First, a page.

A woman dressed as a character from the novel-turned-TV series "The Handmaid's Tale" walks through the Hart Senate Office Building

Remember When Men Said We Were Overreacting by Comparing Modern America to The Handmaid’s Tale? So Do We.

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When the creators of the new Handmaid’s Tale series set out to make their adaptation, they’ve said that they didn’t mean for it to hit quite so close to home for viewers. But then Donald Trump was elected and suddenly the show–and the original novel–seemed to mirror so many American political developments in a way that made the show uncomfortably timely. Yet for as long as people have been expressing fear and discomfort around these parallels, there have been others–mostly white cis men, natch–telling us to calm down. And while the internet’s attention span may be short, its memory is long.

One particular tweet from nearly a year ago is making the rounds again, from a male journalist, CNN’s Brian Stelter, telling feminist writer and activist Amy Siskind that making a comparison between Gilead and modern America is “fear-mongering.”

It is not hyperbolic to say that the recent developments out of Georgia and Alabama criminalizing abortion are reminiscent of The Handmaid’s Tale. The idea that a fetus should be granted the rights of “personhood” six weeks after conception (before most people even know they’re pregnant) treats women and others able to be impregnated as vessels whose bodily autonomy is considered secondary to their childbearing capabilities, if it’s considered at all.

The infuriating thing about comments like Stelter’s (besides the obvious, immediate condescension in general) is the short-sightedness of it. Siskind’s tweet (which, it should be noted, was actually about immigration, because abortion restriction isn’t the only signal of the impending Handmaidness) saw an authoritarian domino falling and saw where it could be headed.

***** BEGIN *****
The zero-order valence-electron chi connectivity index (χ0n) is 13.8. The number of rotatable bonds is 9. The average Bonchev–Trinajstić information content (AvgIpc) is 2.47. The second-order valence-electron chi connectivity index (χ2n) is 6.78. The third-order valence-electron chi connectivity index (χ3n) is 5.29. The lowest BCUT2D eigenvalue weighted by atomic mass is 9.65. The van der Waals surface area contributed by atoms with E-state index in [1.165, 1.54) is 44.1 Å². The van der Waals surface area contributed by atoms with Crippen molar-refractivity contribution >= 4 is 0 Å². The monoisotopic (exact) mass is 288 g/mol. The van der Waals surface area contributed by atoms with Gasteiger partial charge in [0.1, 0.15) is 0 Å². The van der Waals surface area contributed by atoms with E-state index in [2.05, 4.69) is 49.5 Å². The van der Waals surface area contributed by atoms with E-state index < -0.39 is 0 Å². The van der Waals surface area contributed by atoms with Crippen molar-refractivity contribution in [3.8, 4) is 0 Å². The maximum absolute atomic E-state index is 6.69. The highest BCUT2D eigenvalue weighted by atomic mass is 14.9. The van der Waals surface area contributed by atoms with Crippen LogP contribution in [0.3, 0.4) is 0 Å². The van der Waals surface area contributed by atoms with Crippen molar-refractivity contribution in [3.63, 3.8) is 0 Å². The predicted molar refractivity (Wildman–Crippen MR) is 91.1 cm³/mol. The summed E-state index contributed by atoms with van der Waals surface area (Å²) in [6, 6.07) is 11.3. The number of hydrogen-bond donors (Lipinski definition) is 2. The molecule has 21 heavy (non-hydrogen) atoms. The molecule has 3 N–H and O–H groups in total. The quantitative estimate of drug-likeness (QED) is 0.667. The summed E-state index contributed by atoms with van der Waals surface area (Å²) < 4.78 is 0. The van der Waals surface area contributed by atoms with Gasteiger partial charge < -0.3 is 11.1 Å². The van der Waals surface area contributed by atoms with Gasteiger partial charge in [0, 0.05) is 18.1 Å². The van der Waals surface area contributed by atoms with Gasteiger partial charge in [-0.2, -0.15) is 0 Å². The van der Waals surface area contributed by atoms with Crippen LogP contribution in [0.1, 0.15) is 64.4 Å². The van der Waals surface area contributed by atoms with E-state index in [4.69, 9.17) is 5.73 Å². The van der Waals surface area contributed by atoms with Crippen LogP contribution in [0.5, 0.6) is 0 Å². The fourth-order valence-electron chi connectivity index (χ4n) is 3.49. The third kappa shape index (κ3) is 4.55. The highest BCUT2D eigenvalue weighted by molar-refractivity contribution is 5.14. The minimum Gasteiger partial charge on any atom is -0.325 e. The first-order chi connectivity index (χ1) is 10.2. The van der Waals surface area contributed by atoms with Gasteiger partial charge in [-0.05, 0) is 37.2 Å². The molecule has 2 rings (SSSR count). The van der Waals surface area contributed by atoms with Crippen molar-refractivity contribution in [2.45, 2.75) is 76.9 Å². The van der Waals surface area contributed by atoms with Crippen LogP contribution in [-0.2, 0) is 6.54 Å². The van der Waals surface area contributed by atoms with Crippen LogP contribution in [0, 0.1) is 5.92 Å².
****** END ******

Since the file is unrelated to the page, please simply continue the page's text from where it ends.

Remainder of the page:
Stelter was refuting that the stripping of rights is a chain reaction, and refused to accept her view that we were “a few steps from Gilead.” Which, as any reasonable person could infer was never meant to be taken literally. No one is saying state-issued red robes are the future. The sorts of nonconsensual breeding situations on the show are fiction. But they are a manifestation of a battle to deprive women of their reproductive rights, and the battle is what is all too familiar.

What we mean when we talk about living in The Handmaid’s Tale, and why red-robed Handmaids have become a symbol of pro-choice protest, is that we see our autonomy being stolen from us. We see nationalism, white supremacy, and a need to control women’s bodies successfully driving political agendas and we know where that’s heading. We see those ideologies being placed ahead of people’s well-being and the democratic norms that are meant to protect us.

Does that sound like an exaggeration? If so, check out this video from just earlier today, in which Alabama Republicans tried to sneak in a vote on their own abortion bill—which would beat Georgia’s as the strictest in the country—without even a roll call vote first.

“I know you all are for this bill and I know this bill is going to pass. You’re going to get your way,” Democratic Sen. Vivian Davis Figures calmly told her Republican colleagues during the shouting match in that video. “But at least treat us fairly and do it the right way.”

When Republican politicians give up caring about doing things the “right way” in favor of more quickly stripping away the rights of women, immigrants, and any other marginalized group, that is a clear sign of a descent into authoritarianism. You can say that’s hyperbolic or an overreaction, but know that in a year’s time, people will be back to remind you of that statement, and who knows where we’ll be then.

(image: JIM WATSON/AFP/Getty Images)

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Vivian Kane
Vivian Kane (she/her) is the Senior News Editor at The Mary Sue, where she's been writing about politics and entertainment (and all the ways in which the two overlap) since the dark days of late 2016. Born in San Francisco and radicalized in Los Angeles, she now lives in Kansas City, Missouri, where she gets to put her MFA to use covering the local theatre scene. She is the co-owner of The Pitch, Kansas City’s alt news and culture magazine, alongside her husband, Brock Wilbur, with whom she also shares many cats.